DNA was isolated from cells using DNA QuickExtract (Epicentre, Madison, WI) following treatment by 0.05% trypsin-EDTA and centrifugation. The DNA extract solution was incubated at 65 °C for 15 min, 68 °C for 15 min, and finally 98 °C for 10 min. Genomic PCR was performed following manufacturer’s instructions using AccuPrime HiFi Taq (Life Technologies) and 500 ng of genomic DNA. Products were then purified using AMPure XP magnetic bead purification kit (Beckman Coulter) and quantified using a Nanodrop2000. Primer sequences are listed in Supplementary Tables 3, 6, and 7. Genomic target sequences of predicted off-target sites are listed in Supplementary Table 5. For deep sequencing, samples were pooled and run on an Illumina HiSeq2500 high throughput at a run length of 2 × 125 bp or an Illumina Miseq 2 × 150 bp.
Deep-sequencing data analysis
A custom python script was developed to perform sequence analysis. The pipeline starts with preprocessing, which consists of filtering out low-quality sequences and finding the defined ends of the reads. For each sample, sequences with frequency of <10 were filtered from the data. Sequences in which the reads matched with primer and reverse complement subsequences classified as “target sequences.” Target sequences were aligned with corresponding wild-type sequence using global pairwise sequence alignment. Sequences that were misaligned around the expected cut site were classified as NHEJ events while sequences that matched the ssODN template were classified as HDR events. The frequency, length, and position of matches, insertions, deletions, and mismatches were all tracked in the resulting aligned sequences. The custom script is available upon request.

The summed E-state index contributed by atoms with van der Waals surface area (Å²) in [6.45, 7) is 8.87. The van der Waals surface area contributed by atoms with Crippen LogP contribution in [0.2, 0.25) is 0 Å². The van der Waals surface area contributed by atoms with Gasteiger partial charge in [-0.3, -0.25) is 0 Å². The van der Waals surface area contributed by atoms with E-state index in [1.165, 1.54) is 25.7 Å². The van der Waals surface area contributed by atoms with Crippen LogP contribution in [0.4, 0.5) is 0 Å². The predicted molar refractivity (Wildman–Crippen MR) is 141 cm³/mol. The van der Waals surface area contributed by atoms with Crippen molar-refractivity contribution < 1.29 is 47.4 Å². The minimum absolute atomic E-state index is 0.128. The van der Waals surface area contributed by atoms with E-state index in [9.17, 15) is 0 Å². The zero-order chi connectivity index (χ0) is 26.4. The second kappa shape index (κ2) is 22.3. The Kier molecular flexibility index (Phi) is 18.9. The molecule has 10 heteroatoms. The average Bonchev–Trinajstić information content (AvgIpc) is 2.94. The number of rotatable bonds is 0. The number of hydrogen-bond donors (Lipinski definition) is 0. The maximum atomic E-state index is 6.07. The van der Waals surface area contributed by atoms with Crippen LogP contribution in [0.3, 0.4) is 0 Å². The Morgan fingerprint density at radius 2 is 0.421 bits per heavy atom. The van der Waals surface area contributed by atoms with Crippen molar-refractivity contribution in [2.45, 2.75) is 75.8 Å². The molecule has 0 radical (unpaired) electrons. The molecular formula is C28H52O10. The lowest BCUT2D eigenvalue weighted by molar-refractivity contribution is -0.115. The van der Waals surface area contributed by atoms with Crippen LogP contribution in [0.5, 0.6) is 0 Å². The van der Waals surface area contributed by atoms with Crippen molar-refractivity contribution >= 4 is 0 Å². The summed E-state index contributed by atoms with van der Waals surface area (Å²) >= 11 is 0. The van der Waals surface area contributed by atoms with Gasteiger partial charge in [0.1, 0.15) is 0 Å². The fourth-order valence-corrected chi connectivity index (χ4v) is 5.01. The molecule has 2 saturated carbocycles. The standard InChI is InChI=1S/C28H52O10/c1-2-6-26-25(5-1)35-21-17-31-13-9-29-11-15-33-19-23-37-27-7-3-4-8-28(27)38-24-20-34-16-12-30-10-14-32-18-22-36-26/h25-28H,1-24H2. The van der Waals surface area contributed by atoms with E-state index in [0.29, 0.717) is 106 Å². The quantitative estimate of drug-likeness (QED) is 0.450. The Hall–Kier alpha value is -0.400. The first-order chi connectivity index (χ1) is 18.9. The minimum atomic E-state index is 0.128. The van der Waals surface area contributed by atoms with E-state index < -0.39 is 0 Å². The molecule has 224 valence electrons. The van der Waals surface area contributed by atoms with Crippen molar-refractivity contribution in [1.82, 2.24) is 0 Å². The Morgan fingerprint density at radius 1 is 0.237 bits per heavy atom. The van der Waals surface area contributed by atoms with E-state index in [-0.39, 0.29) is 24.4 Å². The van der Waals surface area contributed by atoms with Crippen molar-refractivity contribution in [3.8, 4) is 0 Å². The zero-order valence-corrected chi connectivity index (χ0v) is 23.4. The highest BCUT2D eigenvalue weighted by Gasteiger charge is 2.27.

All error bars are shown as ±1 s.d. p values were computed using a Student’s two-tailed t test and deemed significant at α < 0.05.
Raw reads and traces from sequencing are available at NCBI Bioproject PRJNA381066. Analysis script can be obtained at https://github.com/jaredc-s/BarcodingNGSSequencing
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We thank members of the Saha lab for helpful discussion and comments on the manuscript. We also thank plasmid depositors to Addgene, ArtforScience, James Thomson lab for use of their BD FACS Aria, the University of Wisconsin Biotechnology Center, and the University of Wisconsin Carbone Cancer Center Flow Cytometry Laboratory for technical support. We thank Aldevron and Mirus Bio for supplying reagents and technical support. We further thank M. Suzuki and T. Kamp for sharing Pompe hiPSCs. We acknowledge generous financial support from the National Science Foundation (CBET-1350178 and CBET-1645123), National Institute for Health (1R35GM119644-01), Environmental Protection Agency (EPA-G2013 –STAR-L1), Burroughs Wellcome Fund (Innovation in Regulatory Science Award), Wisconsin Alumni Research Foundation, and the Wisconsin Institute for Discovery.